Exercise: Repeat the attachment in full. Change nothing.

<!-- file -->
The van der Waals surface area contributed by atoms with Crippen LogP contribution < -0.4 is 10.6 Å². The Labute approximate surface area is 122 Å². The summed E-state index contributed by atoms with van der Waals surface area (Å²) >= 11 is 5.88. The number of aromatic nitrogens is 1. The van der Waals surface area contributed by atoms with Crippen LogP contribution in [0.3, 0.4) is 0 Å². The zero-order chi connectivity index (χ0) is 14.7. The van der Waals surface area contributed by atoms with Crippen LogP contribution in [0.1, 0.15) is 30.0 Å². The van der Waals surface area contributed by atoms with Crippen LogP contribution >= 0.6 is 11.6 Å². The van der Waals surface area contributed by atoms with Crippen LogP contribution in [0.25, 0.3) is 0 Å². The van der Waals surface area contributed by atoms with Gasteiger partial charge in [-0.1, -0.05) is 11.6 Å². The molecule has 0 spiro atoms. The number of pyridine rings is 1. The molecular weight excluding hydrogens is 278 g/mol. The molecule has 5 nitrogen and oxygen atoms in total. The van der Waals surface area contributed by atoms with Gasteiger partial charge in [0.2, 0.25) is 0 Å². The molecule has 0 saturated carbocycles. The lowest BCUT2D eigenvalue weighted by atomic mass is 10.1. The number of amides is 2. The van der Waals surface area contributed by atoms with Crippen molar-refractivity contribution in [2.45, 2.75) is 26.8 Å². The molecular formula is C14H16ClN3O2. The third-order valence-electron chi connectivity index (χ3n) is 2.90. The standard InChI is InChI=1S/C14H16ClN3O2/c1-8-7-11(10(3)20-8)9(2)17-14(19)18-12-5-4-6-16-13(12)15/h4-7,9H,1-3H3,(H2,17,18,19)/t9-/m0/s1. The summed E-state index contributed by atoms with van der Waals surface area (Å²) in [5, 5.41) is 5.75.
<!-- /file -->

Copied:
The van der Waals surface area contributed by atoms with Crippen LogP contribution < -0.4 is 10.6 Å². The Labute approximate surface area is 122 Å². The summed E-state index contributed by atoms with van der Waals surface area (Å²) >= 11 is 5.88. The number of aromatic nitrogens is 1. The van der Waals surface area contributed by atoms with Crippen LogP contribution in [0.3, 0.4) is 0 Å². The zero-order chi connectivity index (χ0) is 14.7. The van der Waals surface area contributed by atoms with Crippen LogP contribution in [0.1, 0.15) is 30.0 Å². The van der Waals surface area contributed by atoms with Crippen LogP contribution >= 0.6 is 11.6 Å². The van der Waals surface area contributed by atoms with Crippen LogP contribution in [0.25, 0.3) is 0 Å². The van der Waals surface area contributed by atoms with Gasteiger partial charge in [-0.1, -0.05) is 11.6 Å². The molecule has 0 spiro atoms. The number of pyridine rings is 1. The molecular weight excluding hydrogens is 278 g/mol. The molecule has 5 nitrogen and oxygen atoms in total. The van der Waals surface area contributed by atoms with Gasteiger partial charge in [0.2, 0.25) is 0 Å². The molecule has 0 saturated carbocycles. The lowest BCUT2D eigenvalue weighted by atomic mass is 10.1. The number of amides is 2. The van der Waals surface area contributed by atoms with Crippen molar-refractivity contribution in [2.45, 2.75) is 26.8 Å². The molecular formula is C14H16ClN3O2. The third-order valence-electron chi connectivity index (χ3n) is 2.90. The standard InChI is InChI=1S/C14H16ClN3O2/c1-8-7-11(10(3)20-8)9(2)17-14(19)18-12-5-4-6-16-13(12)15/h4-7,9H,1-3H3,(H2,17,18,19)/t9-/m0/s1. The summed E-state index contributed by atoms with van der Waals surface area (Å²) in [5, 5.41) is 5.75.